Mass Blackouts as Texas Energy Grid Fails
Millions are left without power this week after a record-setting deep freeze swept across much of the nation. Sub-zero temperatures are causing blackouts across Texas and the southern states. The Texas governor is calling to investigate the states’ electric grid operator. Texas’ energy infrastructure was not built for weather this bad with single digit temperatures. The state’s two largest sources of energy, natural gas and nonhydroelectric renewables, such as wind turbines and solar power, were all severely impacted by the winter storm. Some critics blamed the power outages on green energy failures but wind and solar only generate about 21 percent of the state’s electrical power and wind turbines function properly in the Arctic. Natural gas powers half the states electrical generation but in the winter, it is more difficult to get natural gas supplies because they are more in demand for home heating. Texas is the largest energy producer and consumer in the United States and is the only state to use its own power grid which frees it from federal regulations including regulations that could have required it to be better prepared for extreme weather.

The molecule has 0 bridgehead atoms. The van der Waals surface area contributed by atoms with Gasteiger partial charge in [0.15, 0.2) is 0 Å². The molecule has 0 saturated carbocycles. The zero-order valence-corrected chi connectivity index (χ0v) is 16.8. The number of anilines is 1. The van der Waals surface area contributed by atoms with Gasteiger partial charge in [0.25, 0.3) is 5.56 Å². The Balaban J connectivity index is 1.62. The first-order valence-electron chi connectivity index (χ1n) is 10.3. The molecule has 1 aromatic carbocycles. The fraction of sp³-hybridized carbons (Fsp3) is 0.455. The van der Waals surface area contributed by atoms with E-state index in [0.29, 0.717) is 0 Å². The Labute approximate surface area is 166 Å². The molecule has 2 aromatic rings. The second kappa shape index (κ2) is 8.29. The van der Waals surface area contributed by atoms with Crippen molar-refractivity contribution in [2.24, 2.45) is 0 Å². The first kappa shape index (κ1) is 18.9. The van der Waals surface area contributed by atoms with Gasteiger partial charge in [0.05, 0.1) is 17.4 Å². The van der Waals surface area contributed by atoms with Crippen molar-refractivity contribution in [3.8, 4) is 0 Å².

Natural gas pricing plays a key role in electricity power pricing due to the increasing reliance on natural gas fired generators as nuclear, coal, and oil generation is retired and mothballed. As the marginal unit of generation, gas prices are directly correlated to power pricing (more so in some regions such as NYC vs. others such as parts of PJM). We keep an eye on natural gas market fundamentals in order to provide insights into forward power pricing for our clients. Gas production has grown and surpassed any speculation that production would not be able to keep up with demand due to LNG and Mexican exports.